From 2004, when democratically elected president John Bertrand Aristide was ousted in a coup d’Etat, gangs have ruled Cité Soleil and other Haitian shanty towns. Initially, these militia were formed to fight the new regime and they used kidnapping and threats of rape to extort money, which they used to buy weapons. The Chimères also known as the ghosts of Cité Soleil are a notable example.

Criminal gangs have also risen up In Haiti, using similar tactics. Against a background of poverty and unemployment, some gangs have neither political nor criminal motives. For them, gang membership is status. They perpetrate violence simply because they are bored, or because rape and violence, to them, are power.

Whatever the motive, Haitian gangs use violence to intimidate, to spread fear and unrest, and to control the population. It works. Between 2004 and 2007, they were the authority in many parts of the capital.

I am not unduly concerned about my safety in Haiti, because foreign nationals are rarely targets of gang violence. I saw worse epidemics of sexual assault when I worked in South Africa and in South Africa, I lived with the threat of armed violence every day.

There are also some signs of improvement: the UN stabilisation mission has been hailed a success with the arrest of several gangs members and the disarmament of many armed groups. This has made the area safe enough for aid agencies to begin work. Médecins Sans Frontières, Compassion International and Oxfam, to name a few, now have programmes in Port-au-Prince. They are housed behind high walls, topped with barbed wire, certainly, but they operate none-the less.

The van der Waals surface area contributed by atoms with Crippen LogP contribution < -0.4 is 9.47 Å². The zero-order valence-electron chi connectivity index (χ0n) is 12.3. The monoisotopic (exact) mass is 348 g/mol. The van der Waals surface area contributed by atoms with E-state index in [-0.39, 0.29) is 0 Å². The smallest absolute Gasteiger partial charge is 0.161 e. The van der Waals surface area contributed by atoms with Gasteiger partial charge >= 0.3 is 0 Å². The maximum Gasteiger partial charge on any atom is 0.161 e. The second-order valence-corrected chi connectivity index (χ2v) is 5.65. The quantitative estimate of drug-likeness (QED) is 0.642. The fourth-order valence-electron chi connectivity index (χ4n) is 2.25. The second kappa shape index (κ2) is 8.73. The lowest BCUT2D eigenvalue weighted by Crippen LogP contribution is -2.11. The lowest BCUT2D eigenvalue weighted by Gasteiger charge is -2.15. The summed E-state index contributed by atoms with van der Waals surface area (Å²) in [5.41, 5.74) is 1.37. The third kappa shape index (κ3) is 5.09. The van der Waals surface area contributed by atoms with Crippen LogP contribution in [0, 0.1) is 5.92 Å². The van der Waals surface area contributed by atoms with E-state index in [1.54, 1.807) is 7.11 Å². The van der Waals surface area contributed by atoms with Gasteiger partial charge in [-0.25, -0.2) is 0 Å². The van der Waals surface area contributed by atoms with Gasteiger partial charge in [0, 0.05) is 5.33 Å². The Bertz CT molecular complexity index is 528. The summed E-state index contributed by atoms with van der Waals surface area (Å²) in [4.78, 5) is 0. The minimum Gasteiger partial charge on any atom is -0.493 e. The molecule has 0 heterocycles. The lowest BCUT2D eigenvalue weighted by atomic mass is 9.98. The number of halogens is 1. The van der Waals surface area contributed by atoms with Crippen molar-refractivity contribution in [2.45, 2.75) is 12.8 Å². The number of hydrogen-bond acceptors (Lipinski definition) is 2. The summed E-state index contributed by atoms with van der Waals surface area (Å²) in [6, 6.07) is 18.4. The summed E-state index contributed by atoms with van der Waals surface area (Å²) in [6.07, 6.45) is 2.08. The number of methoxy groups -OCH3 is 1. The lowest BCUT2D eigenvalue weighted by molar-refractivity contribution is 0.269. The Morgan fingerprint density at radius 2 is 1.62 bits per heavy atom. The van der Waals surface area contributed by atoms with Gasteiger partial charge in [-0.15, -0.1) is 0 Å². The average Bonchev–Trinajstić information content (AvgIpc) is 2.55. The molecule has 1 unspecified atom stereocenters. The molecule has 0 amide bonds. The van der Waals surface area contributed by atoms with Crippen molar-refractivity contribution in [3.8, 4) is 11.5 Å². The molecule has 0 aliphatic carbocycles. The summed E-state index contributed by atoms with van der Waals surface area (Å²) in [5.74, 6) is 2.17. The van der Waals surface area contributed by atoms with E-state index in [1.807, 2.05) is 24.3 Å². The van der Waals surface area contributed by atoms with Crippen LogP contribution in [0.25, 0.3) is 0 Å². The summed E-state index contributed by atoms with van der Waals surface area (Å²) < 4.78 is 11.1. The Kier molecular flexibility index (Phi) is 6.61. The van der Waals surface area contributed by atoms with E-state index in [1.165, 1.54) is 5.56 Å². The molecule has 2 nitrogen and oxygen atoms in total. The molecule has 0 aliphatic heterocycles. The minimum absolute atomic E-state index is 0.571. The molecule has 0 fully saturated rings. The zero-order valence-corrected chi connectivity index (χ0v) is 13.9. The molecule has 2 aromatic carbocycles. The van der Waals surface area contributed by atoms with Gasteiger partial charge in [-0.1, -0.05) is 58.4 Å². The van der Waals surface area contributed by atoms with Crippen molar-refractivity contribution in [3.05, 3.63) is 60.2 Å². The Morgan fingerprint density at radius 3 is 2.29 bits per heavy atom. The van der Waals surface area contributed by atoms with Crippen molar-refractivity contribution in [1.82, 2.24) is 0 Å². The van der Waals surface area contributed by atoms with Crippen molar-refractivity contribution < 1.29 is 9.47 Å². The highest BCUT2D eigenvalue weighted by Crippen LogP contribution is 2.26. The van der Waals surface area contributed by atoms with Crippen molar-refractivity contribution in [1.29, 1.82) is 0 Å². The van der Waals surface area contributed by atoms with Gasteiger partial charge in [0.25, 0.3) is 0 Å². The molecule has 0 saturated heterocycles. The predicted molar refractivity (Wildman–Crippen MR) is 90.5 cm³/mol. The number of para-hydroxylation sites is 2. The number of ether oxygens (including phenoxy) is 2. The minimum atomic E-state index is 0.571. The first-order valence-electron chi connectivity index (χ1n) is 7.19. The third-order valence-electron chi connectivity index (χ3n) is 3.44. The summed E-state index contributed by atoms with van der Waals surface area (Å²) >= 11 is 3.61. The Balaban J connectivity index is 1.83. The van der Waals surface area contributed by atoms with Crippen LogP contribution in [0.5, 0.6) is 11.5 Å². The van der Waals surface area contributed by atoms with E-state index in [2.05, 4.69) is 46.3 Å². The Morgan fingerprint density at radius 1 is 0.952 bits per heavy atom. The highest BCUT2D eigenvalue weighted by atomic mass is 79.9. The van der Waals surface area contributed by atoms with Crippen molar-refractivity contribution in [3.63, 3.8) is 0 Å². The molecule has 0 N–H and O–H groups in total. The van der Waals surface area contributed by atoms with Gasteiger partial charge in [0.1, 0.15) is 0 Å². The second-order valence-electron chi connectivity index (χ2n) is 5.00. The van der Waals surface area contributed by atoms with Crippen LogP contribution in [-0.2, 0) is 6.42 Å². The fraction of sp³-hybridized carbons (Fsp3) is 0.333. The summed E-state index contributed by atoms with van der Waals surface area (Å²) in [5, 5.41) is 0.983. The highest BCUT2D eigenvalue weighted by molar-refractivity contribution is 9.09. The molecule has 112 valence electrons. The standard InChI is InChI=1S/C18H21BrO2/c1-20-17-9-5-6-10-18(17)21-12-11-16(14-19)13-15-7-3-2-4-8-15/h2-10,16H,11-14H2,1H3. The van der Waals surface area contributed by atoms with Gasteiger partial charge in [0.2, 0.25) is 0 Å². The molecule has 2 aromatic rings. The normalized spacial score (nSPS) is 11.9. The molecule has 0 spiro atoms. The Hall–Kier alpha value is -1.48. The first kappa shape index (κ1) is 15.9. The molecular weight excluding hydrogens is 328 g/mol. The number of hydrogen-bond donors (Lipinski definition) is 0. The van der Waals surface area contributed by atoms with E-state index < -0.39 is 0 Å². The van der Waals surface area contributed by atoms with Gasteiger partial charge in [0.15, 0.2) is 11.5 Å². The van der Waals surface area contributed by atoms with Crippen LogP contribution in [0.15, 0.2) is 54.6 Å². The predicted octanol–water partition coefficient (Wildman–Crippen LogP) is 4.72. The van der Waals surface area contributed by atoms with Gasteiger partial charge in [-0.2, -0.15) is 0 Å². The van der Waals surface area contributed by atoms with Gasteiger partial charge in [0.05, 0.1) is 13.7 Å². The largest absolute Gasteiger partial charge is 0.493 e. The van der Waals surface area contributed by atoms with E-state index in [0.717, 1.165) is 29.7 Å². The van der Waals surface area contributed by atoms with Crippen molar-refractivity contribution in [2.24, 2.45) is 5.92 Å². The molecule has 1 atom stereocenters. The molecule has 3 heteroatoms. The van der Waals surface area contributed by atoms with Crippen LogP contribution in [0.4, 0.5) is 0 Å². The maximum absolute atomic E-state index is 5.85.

Friday, 9 May 2008

The Travel Plans

I will be leaving Scotland on August the 26th, arriving in Haiti the next day at 11:25am local time. This will follow an overnight stay in Miami, where I will arrive in the afternoon, with enough time to catch some rays and to rest, relax and unwind.

Sounds good to me!

A Lesson Learnt... and now to Haiti

I developed a problem with procrastination over the past few years. Over the past few months, I vowed to deal with it. After all, I have enough in-built character flaws all ready, thank you very much!

In recent weeks I.... "forgot" about this vow, the promise I made to me. The issue was booking flights to Haiti. I had picked the dates, but then, wasn't quite sure, so tweaked them a bit (not just once, but several times, over a period of weeks).